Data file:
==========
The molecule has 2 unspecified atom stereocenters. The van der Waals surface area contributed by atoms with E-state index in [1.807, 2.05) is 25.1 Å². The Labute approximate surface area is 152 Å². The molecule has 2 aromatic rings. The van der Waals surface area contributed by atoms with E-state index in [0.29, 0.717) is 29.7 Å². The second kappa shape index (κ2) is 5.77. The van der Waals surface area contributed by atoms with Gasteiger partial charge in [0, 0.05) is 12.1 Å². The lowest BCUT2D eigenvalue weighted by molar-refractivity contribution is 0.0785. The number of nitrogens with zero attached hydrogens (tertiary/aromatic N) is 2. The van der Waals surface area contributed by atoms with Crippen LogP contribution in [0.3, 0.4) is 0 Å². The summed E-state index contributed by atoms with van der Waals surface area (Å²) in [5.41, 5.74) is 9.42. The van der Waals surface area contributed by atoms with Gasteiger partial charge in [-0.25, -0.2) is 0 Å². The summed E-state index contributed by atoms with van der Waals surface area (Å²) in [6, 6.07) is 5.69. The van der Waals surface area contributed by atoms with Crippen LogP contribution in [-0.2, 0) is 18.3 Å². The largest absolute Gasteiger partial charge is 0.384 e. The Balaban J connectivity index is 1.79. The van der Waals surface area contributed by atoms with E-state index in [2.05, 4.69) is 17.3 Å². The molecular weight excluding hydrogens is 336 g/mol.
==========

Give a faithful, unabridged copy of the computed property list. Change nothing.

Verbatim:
The molecule has 2 unspecified atom stereocenters. The van der Waals surface area contributed by atoms with E-state index in [1.807, 2.05) is 25.1 Å². The Labute approximate surface area is 152 Å². The molecule has 2 aromatic rings. The van der Waals surface area contributed by atoms with E-state index in [0.29, 0.717) is 29.7 Å². The second kappa shape index (κ2) is 5.77. The van der Waals surface area contributed by atoms with Gasteiger partial charge in [0, 0.05) is 12.1 Å². The lowest BCUT2D eigenvalue weighted by molar-refractivity contribution is 0.0785. The number of nitrogens with zero attached hydrogens (tertiary/aromatic N) is 2. The van der Waals surface area contributed by atoms with Crippen LogP contribution in [0.3, 0.4) is 0 Å². The summed E-state index contributed by atoms with van der Waals surface area (Å²) in [5.41, 5.74) is 9.42. The van der Waals surface area contributed by atoms with Gasteiger partial charge in [-0.25, -0.2) is 0 Å². The summed E-state index contributed by atoms with van der Waals surface area (Å²) in [6, 6.07) is 5.69. The van der Waals surface area contributed by atoms with Crippen LogP contribution in [-0.2, 0) is 18.3 Å². The largest absolute Gasteiger partial charge is 0.384 e. The Balaban J connectivity index is 1.79. The van der Waals surface area contributed by atoms with E-state index in [2.05, 4.69) is 17.3 Å². The molecular weight excluding hydrogens is 336 g/mol.